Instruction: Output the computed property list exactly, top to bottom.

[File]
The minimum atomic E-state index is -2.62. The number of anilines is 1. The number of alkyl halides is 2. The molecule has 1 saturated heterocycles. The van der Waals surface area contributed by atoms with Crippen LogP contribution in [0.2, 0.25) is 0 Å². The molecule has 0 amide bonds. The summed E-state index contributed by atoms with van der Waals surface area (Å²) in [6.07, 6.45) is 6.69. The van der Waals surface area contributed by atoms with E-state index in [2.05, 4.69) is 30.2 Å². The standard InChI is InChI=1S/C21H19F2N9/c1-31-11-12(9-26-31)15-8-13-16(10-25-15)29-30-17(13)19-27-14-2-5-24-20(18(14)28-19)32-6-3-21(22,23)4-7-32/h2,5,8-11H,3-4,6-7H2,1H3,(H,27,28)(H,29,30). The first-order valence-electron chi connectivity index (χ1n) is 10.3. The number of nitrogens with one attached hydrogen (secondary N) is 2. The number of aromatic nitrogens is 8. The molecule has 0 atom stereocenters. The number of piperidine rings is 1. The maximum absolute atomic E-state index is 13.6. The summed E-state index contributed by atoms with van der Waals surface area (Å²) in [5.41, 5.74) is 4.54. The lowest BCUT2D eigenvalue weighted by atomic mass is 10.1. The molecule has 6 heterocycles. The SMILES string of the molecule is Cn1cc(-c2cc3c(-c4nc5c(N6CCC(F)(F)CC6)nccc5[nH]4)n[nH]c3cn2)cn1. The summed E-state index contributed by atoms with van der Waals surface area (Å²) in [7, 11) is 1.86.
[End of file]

The minimum atomic E-state index is -2.62. The number of anilines is 1. The number of alkyl halides is 2. The molecule has 1 saturated heterocycles. The van der Waals surface area contributed by atoms with Crippen LogP contribution in [0.2, 0.25) is 0 Å². The molecule has 0 amide bonds. The summed E-state index contributed by atoms with van der Waals surface area (Å²) in [6.07, 6.45) is 6.69. The van der Waals surface area contributed by atoms with E-state index in [2.05, 4.69) is 30.2 Å². The standard InChI is InChI=1S/C21H19F2N9/c1-31-11-12(9-26-31)15-8-13-16(10-25-15)29-30-17(13)19-27-14-2-5-24-20(18(14)28-19)32-6-3-21(22,23)4-7-32/h2,5,8-11H,3-4,6-7H2,1H3,(H,27,28)(H,29,30). The first-order valence-electron chi connectivity index (χ1n) is 10.3. The number of nitrogens with one attached hydrogen (secondary N) is 2. The number of aromatic nitrogens is 8. The molecule has 0 atom stereocenters. The number of piperidine rings is 1. The maximum absolute atomic E-state index is 13.6. The summed E-state index contributed by atoms with van der Waals surface area (Å²) in [5.41, 5.74) is 4.54. The lowest BCUT2D eigenvalue weighted by atomic mass is 10.1. The molecule has 6 heterocycles. The SMILES string of the molecule is Cn1cc(-c2cc3c(-c4nc5c(N6CCC(F)(F)CC6)nccc5[nH]4)n[nH]c3cn2)cn1. The summed E-state index contributed by atoms with van der Waals surface area (Å²) in [7, 11) is 1.86.